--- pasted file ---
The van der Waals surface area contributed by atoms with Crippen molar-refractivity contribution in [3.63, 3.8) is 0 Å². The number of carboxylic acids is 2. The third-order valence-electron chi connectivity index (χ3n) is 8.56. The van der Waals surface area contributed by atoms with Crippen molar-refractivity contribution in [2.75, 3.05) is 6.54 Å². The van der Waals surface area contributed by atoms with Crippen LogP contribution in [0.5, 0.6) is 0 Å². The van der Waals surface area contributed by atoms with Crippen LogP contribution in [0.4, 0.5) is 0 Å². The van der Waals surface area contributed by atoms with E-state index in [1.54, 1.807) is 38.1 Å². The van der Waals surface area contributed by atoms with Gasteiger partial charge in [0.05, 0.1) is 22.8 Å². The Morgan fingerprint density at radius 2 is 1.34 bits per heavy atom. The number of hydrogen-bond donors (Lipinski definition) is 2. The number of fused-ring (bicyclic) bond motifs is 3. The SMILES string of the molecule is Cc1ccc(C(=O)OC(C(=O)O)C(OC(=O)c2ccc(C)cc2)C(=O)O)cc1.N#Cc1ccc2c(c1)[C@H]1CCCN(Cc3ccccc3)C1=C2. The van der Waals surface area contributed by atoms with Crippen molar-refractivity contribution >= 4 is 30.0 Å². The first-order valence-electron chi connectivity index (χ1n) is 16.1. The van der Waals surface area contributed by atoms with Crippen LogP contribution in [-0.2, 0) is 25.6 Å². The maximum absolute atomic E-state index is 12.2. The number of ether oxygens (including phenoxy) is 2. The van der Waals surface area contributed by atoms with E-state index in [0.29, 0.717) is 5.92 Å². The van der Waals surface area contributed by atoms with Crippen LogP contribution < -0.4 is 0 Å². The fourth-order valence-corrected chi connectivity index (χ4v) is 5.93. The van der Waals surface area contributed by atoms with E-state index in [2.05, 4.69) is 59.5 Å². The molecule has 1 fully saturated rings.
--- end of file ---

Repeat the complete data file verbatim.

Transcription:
The van der Waals surface area contributed by atoms with Crippen molar-refractivity contribution in [3.63, 3.8) is 0 Å². The number of carboxylic acids is 2. The third-order valence-electron chi connectivity index (χ3n) is 8.56. The van der Waals surface area contributed by atoms with Crippen molar-refractivity contribution in [2.75, 3.05) is 6.54 Å². The van der Waals surface area contributed by atoms with Crippen LogP contribution in [0.5, 0.6) is 0 Å². The van der Waals surface area contributed by atoms with Crippen LogP contribution in [0.4, 0.5) is 0 Å². The van der Waals surface area contributed by atoms with E-state index in [1.54, 1.807) is 38.1 Å². The van der Waals surface area contributed by atoms with Gasteiger partial charge in [0.05, 0.1) is 22.8 Å². The Morgan fingerprint density at radius 2 is 1.34 bits per heavy atom. The number of hydrogen-bond donors (Lipinski definition) is 2. The number of fused-ring (bicyclic) bond motifs is 3. The SMILES string of the molecule is Cc1ccc(C(=O)OC(C(=O)O)C(OC(=O)c2ccc(C)cc2)C(=O)O)cc1.N#Cc1ccc2c(c1)[C@H]1CCCN(Cc3ccccc3)C1=C2. The van der Waals surface area contributed by atoms with Crippen molar-refractivity contribution >= 4 is 30.0 Å². The first-order valence-electron chi connectivity index (χ1n) is 16.1. The van der Waals surface area contributed by atoms with Crippen LogP contribution in [-0.2, 0) is 25.6 Å². The maximum absolute atomic E-state index is 12.2. The number of ether oxygens (including phenoxy) is 2. The van der Waals surface area contributed by atoms with E-state index in [0.29, 0.717) is 5.92 Å². The van der Waals surface area contributed by atoms with Crippen LogP contribution < -0.4 is 0 Å². The fourth-order valence-corrected chi connectivity index (χ4v) is 5.93. The van der Waals surface area contributed by atoms with E-state index in [2.05, 4.69) is 59.5 Å². The molecule has 1 fully saturated rings.